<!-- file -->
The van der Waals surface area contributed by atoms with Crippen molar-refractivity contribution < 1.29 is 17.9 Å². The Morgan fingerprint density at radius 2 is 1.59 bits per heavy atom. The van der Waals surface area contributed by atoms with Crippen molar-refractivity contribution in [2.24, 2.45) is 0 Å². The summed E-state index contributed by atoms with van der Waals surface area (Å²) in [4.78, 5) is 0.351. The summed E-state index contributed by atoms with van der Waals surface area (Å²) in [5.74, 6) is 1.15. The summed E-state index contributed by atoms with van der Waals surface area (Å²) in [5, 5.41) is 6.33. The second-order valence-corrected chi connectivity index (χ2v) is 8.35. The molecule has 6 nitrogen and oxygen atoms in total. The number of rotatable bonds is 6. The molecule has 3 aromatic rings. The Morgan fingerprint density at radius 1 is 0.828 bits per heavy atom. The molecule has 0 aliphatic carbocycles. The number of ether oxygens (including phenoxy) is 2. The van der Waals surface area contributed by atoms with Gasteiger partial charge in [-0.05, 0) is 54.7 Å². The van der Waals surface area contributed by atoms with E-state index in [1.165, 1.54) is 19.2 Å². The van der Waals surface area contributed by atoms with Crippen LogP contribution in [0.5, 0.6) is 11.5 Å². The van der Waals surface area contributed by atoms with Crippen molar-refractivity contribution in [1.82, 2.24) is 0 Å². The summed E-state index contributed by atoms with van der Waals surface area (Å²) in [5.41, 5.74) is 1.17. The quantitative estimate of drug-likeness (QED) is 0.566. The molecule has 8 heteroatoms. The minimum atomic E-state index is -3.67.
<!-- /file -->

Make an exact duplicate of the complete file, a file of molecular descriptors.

The van der Waals surface area contributed by atoms with Crippen molar-refractivity contribution < 1.29 is 17.9 Å². The Morgan fingerprint density at radius 2 is 1.59 bits per heavy atom. The van der Waals surface area contributed by atoms with Crippen molar-refractivity contribution in [2.24, 2.45) is 0 Å². The summed E-state index contributed by atoms with van der Waals surface area (Å²) in [4.78, 5) is 0.351. The summed E-state index contributed by atoms with van der Waals surface area (Å²) in [5.74, 6) is 1.15. The summed E-state index contributed by atoms with van der Waals surface area (Å²) in [5, 5.41) is 6.33. The second-order valence-corrected chi connectivity index (χ2v) is 8.35. The molecule has 6 nitrogen and oxygen atoms in total. The number of rotatable bonds is 6. The molecule has 3 aromatic rings. The Morgan fingerprint density at radius 1 is 0.828 bits per heavy atom. The molecule has 0 aliphatic carbocycles. The number of ether oxygens (including phenoxy) is 2. The van der Waals surface area contributed by atoms with Gasteiger partial charge in [-0.05, 0) is 54.7 Å². The van der Waals surface area contributed by atoms with E-state index in [1.165, 1.54) is 19.2 Å². The van der Waals surface area contributed by atoms with Crippen LogP contribution in [0.5, 0.6) is 11.5 Å². The van der Waals surface area contributed by atoms with Crippen molar-refractivity contribution in [1.82, 2.24) is 0 Å². The summed E-state index contributed by atoms with van der Waals surface area (Å²) in [5.41, 5.74) is 1.17. The quantitative estimate of drug-likeness (QED) is 0.566. The molecule has 8 heteroatoms. The minimum atomic E-state index is -3.67.